Can Pakistan Forge Consensus on Combatting Terrorism?

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There is talk of an all parties conference to come up with a comprehensive counterterrorism plan but this is something we have seen time and again and time and again. Nothing will change in Pakistan till there is consensus on the very meaning of militancy and extremism and terrorism.

 

Despite surge in terrorist attacks the Pakistani state has no clear plan of action or course correction of its decades old policies. Further, it is difficult to drive out militants who the Pakistani state has allowed to regain their lost space. In many areas the state has virtually surrendered to terrorist groups.

 

In a recent column Zahid Hussain argues “a chapter of the same group with which the state was engaged in peace talks until a few months ago has claimed responsibility for the slaughtering of the worshippers at the Peshawar mosque. The group has claimed responsibility for other major terrorist strikes in recent months.”

 

After the Peshawar Army Public School tragedy in December 2014 a National Action Plan was formulated at a multiparty conference but barely 20 of its action items have been implemented, and those too partially. “Almost a decade on, there is still no mechanism in place to implement the measures agreed upon by all stakeholders. Police and other civilian law-enforcement agencies, which are supposed to be on the frontlines of the battle against violent militancy, lack resources and capacity. The recent terrorist attacks in KP have exposed the vulnerability of an ill-equipped police force.”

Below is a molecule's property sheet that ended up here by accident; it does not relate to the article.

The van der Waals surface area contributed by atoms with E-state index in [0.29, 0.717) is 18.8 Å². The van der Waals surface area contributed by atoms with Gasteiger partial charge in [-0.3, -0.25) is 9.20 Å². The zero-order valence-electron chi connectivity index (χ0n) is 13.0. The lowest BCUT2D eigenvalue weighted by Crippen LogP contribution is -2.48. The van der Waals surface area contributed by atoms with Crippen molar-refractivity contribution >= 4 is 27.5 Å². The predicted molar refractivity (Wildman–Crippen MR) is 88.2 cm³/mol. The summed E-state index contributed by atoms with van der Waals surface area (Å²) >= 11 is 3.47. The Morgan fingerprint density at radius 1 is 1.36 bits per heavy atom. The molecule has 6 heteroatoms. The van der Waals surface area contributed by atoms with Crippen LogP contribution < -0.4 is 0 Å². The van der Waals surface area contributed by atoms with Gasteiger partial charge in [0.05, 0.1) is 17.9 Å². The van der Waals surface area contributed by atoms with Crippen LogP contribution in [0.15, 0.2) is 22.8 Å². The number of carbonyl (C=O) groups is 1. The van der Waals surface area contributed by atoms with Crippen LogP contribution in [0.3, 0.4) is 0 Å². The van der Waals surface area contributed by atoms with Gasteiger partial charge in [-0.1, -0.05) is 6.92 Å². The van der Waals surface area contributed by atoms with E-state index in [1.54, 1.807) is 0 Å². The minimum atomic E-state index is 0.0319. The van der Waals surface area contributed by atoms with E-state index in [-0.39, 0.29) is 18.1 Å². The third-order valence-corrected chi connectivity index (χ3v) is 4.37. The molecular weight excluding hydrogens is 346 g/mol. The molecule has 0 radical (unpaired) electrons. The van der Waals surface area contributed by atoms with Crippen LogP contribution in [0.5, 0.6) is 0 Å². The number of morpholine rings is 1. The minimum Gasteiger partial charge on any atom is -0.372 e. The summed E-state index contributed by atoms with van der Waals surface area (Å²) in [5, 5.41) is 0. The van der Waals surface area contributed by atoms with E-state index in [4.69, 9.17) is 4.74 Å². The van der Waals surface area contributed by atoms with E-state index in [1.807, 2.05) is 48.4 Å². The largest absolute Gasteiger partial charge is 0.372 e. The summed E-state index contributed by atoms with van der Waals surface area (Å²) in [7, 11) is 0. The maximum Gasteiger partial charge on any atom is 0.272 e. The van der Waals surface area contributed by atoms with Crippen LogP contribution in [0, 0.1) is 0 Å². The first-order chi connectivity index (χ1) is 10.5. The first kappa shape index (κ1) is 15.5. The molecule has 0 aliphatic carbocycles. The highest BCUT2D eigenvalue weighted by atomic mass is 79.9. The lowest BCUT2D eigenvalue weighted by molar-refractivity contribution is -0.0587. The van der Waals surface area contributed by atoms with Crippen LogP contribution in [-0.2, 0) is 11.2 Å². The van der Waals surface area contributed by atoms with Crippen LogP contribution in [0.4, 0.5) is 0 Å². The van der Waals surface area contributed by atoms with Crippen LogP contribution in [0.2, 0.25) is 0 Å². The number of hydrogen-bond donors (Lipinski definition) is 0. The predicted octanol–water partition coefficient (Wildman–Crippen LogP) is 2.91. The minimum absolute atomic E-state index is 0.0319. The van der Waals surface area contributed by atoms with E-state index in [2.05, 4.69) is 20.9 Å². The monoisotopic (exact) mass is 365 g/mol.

The National Counter-Terrorism Authority, as Hussain notes, “has remained dormant, resulting in the complete breakdown of coordination among various intelligence and law-enforcement agencies which is critical to monitoring the activities of extremist groups operating in different regions. Many of the terrorist attacks could have been prevented had Nacta been activated.”

Further, there is need for “choking terror financing, madressah reforms and intensifying action against sectarian outfits. These are the issues that have to be addressed as part of a comprehensive strategy in order to win the battle against violent militancy.”

 

In conclusion, Hussain notes, “The nation has paid a huge cost for the state policy of appeasement and the lacklustre approach adopted by successive governments towards an existential threat. One hopes that this newfound resolve doesn’t dissipate with the passage of time as we have seen it happen on so many previous occasions.”

 

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